Black Caviar does a Thommo

Jeffrey Robert Thomson REF (the E stands for extremely, exceptionally etc) was able to propel a cricket ball at velocities that, on occasion, probably exceeded 160 km/h. At these kinetic energy levels, pink plastic cricket boxes designed to protect a batsman’s ability to procreate were unable to absorb the impulsive force of cricket ball on box. In Perth, Thommo shattered David Lloyd’s plastic box and left a mess.

Box manufacturers didn’t need to second Richard Feynman to any subsequent ‘box failure’ investigation. The reasons for failure were obvious. Quality testing didn’t take into account a bowler of Thommo’s lethal pace. It must also be admitted that production materials could have been more sturdy.

Given that Thommo’s approach to the wicket was relatively short and nothing more than a leisurely jog, how was Thommo able to shatter a box to smithereens?

Proximate to the moment of delivery, Thommo would gather himself and, in the words of John Benaud, drag one leg behind the other in a sort of Swan Lake crossover, sway back, hide the ball behind his right knee and deliver.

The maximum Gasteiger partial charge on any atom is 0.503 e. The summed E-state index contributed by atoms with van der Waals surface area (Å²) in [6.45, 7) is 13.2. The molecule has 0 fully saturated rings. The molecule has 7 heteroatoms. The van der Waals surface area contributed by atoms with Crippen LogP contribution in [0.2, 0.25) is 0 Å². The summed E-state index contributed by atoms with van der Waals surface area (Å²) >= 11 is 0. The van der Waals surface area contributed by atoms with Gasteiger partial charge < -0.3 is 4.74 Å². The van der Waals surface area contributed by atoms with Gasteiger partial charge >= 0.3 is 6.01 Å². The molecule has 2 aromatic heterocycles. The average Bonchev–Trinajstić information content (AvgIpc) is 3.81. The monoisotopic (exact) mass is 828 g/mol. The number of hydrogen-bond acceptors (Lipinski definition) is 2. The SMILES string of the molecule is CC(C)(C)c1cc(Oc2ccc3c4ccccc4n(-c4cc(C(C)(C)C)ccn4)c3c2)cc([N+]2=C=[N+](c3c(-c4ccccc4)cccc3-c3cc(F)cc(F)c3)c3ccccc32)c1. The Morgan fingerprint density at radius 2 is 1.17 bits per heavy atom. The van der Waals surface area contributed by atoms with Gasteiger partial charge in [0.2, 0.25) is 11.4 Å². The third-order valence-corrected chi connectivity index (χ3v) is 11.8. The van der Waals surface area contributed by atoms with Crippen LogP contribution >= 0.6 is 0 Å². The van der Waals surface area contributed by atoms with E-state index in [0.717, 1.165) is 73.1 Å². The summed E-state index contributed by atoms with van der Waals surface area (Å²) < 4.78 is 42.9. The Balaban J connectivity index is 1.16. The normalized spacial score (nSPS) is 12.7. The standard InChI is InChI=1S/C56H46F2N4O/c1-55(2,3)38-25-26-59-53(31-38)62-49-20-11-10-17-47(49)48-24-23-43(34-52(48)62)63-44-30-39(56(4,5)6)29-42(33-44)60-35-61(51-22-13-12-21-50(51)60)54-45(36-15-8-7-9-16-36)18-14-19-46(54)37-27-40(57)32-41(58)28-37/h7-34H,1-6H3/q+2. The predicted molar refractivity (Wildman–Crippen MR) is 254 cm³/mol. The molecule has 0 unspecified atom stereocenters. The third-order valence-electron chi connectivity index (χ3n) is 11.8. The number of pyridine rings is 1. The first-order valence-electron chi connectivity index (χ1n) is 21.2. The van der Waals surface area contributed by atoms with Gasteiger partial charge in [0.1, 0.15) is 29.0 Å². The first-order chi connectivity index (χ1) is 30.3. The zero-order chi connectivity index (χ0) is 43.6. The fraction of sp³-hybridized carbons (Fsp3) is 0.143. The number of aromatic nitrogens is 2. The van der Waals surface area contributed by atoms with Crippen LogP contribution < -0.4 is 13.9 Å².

At delivery, Thommo was perfectly side on. His bowling arm would trace out the widest possible arc. In delivering each missile, the arm that Lloyd, Fletcher, Amiss, Denness et al feared more than any other would nearly touch the ground.

He was a human slingshot.

Thommo’s action was biomechanically pure. He made the act of fast bowling look easy.

In a different way, so did Michael Holding. Harold ‘Dickie’ Bird gave him the moniker ‘Whispering Death’ because of his Juantorena-style approach to the bowling crease.

Countless gifted sportspeople have made sporting actions, moments, plays and skills look sublimely easy. Such individuals have possessed the ability to warp a sport’s space-time continuum. In such instances within a sporting contest, time seems to slow down.

Examples of sporting time dilation abound.